My husband googled "tree lore" the other day and sent me this beautiful poem.
I had to share:
The earth gripped both her ankles as she prayed.
Roots forced from beneath her toenails, they burrowed
Among deep stones to the bedrock. She swayed.
Living statuary on a tree's foundations.
In that moment, her bones became grained wood,
Their marrow pith,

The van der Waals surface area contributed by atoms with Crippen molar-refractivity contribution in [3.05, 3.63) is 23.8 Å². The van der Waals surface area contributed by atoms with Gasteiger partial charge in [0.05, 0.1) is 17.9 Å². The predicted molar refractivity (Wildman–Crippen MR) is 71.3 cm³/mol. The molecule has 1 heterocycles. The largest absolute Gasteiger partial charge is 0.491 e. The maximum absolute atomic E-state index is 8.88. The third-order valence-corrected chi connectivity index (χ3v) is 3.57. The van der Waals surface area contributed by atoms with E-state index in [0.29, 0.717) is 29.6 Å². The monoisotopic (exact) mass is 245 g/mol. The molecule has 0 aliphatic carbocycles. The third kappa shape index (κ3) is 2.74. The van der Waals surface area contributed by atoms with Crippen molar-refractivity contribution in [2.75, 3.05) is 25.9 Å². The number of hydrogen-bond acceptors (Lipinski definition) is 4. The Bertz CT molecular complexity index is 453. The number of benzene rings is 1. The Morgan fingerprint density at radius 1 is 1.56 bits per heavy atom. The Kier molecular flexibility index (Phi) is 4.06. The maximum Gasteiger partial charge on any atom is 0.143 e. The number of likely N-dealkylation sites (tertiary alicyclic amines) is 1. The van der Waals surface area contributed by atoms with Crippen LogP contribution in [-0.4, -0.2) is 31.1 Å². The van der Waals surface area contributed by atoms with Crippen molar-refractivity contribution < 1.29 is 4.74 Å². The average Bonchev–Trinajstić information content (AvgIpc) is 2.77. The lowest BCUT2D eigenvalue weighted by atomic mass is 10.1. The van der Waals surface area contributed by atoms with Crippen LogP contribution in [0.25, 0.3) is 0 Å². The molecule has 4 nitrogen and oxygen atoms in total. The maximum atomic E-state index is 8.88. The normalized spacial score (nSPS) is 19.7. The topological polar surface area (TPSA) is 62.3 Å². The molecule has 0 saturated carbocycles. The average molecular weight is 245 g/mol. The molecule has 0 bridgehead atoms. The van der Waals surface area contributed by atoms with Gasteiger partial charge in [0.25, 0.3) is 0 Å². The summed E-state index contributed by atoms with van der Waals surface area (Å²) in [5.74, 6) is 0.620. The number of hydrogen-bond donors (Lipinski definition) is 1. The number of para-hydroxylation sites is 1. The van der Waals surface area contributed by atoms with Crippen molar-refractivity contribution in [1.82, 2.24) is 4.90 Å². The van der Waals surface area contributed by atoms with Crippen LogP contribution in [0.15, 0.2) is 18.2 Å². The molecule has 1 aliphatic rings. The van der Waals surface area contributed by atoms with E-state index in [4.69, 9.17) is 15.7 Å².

Her blood sap, her arms boughs, her fingers twigs,
Her skin rough bark. And already
The gnarling crust has coffined her swollen womb.
It swarms over her breasts. It wraps upwards
Reaching for her eyes as she bows
Eagerly into it, hurrying the burial
Of her face and her hair under thick-webbed bark.
Now all her feeling has gone into wood, wit her body.
Yet she weeps.
The warm drops ooze from her rind.
These tears are still treasured.
To this day they are know by her name - Myrrh.
- Ovid, Metamorphoses: Venus and Adonis, 10 B.C.Translated by Ted Hughes, Tales from Ovid, Farrar Straus Giroux, 1997